Trump has also threatened to hold back federal funding if schools don’t bring their students back in the northern fall and the CDC is working on new guidance for how to do so.
White House press secretary Kayleigh McEnany has advanced much the same argument as Biden, saying the decision to reopen schools should be driven by science — but arguing that doing so means bringing students back to classrooms.
When the president “says open, he means open in full, kids being able to attend each and every day in their school. The science should not stand in the way of this,” she said on Thursday, while adding, “The science is on our side here, and we encourage for localities and states to just simply follow the science, open our schools.”
Biden countered that any plans for the new school year have to start by reducing the number of coronavirus cases in communities around the country: “That’s step one.”
“Everyone wants our schools to reopen. The question is how to make it safe, how to make it stick,” Biden said in a video he recorded with his wife, Jill, a former teacher. “Forcing educators and students back into a classroom in areas where the infection rate is going up or remaining very high is just plain dangerous.”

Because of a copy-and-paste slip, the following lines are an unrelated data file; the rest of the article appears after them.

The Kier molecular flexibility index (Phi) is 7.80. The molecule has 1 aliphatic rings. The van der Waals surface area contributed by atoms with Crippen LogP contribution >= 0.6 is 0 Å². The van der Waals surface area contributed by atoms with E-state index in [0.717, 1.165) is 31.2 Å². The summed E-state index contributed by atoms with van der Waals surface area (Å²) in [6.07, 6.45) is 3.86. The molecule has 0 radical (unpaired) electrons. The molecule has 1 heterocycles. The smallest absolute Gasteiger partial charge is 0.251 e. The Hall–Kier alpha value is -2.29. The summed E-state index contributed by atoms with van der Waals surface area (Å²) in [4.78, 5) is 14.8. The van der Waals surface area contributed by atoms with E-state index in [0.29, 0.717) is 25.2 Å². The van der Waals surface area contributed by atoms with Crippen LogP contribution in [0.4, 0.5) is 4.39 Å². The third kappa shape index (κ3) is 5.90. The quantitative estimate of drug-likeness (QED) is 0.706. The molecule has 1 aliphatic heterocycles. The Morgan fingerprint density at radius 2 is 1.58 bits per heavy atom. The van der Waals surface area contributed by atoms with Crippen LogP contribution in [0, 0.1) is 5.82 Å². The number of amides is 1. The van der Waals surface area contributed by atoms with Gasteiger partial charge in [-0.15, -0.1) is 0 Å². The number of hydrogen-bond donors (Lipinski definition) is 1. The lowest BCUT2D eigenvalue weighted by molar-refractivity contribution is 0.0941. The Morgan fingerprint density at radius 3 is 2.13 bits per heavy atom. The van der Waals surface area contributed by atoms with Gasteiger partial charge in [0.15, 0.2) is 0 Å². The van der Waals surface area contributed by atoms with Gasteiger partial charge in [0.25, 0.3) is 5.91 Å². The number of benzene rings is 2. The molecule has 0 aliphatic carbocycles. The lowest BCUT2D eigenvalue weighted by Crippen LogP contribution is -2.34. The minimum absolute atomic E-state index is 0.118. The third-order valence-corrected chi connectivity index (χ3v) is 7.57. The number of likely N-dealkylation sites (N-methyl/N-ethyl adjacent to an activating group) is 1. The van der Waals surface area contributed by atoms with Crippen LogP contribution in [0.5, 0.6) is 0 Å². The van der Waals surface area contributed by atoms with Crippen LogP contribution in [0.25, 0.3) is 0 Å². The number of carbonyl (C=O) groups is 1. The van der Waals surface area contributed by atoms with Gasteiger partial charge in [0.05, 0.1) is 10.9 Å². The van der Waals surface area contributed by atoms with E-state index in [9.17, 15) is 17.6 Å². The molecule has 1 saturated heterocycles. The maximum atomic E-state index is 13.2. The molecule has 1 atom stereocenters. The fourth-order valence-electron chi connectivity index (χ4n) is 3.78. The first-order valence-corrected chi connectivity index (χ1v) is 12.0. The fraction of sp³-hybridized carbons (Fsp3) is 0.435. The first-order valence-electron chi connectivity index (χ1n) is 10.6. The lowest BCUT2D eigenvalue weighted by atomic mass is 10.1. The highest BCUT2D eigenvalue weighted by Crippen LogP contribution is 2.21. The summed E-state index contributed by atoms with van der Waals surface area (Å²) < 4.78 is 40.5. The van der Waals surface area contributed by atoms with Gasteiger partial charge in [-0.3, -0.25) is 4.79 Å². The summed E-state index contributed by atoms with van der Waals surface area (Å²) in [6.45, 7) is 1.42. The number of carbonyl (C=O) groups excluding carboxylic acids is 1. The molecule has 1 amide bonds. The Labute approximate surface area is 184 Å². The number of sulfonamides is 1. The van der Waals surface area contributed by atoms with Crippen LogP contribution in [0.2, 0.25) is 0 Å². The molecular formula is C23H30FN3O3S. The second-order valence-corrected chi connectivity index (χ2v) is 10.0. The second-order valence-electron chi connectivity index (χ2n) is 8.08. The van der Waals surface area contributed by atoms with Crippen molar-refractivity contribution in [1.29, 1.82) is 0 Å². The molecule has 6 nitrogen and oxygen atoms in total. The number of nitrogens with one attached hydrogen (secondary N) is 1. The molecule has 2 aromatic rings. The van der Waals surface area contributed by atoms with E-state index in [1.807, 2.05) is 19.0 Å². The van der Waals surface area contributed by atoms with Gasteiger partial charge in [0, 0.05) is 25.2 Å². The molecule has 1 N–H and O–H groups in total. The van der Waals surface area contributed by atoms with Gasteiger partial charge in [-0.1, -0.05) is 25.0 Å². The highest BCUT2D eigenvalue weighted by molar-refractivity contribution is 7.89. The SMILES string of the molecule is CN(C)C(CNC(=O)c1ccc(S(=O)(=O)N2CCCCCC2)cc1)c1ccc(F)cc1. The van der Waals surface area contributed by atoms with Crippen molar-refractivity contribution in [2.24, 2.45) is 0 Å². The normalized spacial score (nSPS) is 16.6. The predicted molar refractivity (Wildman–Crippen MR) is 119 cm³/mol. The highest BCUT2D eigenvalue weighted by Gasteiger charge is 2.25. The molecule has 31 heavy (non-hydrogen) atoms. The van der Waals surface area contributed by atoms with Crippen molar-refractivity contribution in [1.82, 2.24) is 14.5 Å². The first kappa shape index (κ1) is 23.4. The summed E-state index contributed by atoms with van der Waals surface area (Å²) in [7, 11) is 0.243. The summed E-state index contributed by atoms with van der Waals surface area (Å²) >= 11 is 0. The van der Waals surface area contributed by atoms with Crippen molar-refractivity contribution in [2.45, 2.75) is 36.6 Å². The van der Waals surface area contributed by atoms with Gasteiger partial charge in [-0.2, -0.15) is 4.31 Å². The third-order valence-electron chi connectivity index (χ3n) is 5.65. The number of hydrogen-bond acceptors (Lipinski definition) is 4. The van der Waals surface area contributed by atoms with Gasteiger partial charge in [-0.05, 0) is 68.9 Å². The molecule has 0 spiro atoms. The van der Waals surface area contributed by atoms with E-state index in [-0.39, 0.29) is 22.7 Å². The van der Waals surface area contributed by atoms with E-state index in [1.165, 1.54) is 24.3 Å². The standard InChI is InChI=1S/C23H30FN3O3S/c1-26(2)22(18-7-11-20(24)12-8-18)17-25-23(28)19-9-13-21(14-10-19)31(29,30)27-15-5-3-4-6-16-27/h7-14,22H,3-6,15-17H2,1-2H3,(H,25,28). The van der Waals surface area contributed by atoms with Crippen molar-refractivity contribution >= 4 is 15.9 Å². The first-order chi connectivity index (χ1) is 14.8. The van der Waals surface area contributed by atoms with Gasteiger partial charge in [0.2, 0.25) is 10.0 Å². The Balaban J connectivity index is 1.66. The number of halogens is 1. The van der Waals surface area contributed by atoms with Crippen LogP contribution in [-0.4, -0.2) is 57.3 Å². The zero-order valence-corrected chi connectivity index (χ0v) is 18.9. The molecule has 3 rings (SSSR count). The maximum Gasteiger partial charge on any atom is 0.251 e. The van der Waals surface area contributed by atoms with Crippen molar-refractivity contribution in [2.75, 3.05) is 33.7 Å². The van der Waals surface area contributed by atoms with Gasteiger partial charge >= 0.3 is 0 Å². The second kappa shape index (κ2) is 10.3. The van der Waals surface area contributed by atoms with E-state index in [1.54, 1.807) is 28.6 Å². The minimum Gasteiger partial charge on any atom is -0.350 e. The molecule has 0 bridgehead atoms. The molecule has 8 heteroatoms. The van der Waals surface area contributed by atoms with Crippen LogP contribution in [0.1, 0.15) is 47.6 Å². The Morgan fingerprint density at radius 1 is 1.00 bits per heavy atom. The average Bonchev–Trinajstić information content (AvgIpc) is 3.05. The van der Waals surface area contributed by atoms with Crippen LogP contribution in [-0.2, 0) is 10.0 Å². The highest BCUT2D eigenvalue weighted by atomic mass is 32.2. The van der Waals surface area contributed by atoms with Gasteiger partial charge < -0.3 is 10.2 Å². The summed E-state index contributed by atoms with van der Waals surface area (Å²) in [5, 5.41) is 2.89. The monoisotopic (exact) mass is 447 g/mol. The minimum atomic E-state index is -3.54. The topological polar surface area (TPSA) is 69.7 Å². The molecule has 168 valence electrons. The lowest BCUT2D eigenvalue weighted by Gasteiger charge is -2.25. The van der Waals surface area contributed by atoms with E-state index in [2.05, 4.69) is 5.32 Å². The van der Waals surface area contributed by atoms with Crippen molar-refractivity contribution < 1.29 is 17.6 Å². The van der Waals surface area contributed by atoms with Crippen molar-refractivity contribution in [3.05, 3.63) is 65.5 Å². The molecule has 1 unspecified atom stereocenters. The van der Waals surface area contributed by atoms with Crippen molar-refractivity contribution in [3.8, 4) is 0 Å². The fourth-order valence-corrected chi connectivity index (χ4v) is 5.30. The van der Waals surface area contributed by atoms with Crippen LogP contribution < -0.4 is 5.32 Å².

Although state and local officials would have the final say, Biden plans to enlist federal agencies including the CDC to establish “basic, objective criteria” for reopening schools. Those include districts securing necessary funding to reconfigure classrooms to better allow for social distancing, reducing class sizes, procuring protective equipment and devising plans to accommodate at-risk teachers and students.
Biden promised, if elected, to send to Congress an emergency funding package to help schools prepare for reopening, which could cost as much as $US30 billion.
The former vice-president also suggested schools shouldn’t be forced to reopen until the creation of federal guidelines “free from political influence”. He said they should detail how low a community’s infection rate needs to be before resuming in-person instruction, when schools might close again if virus infection cases rise, what safe maximum class sizes are and who should return to the classroom first if not everyone can be accommodated.
The Trump administration’s “chaotic and politicised response has left school districts to improvise a thousand hard decisions on their own,” Biden’s campaign wrote in its five-page “roadmap” to reopening. “Schools need clear, consistent, effective national guidelines, not mixed messages and political ultimatums.”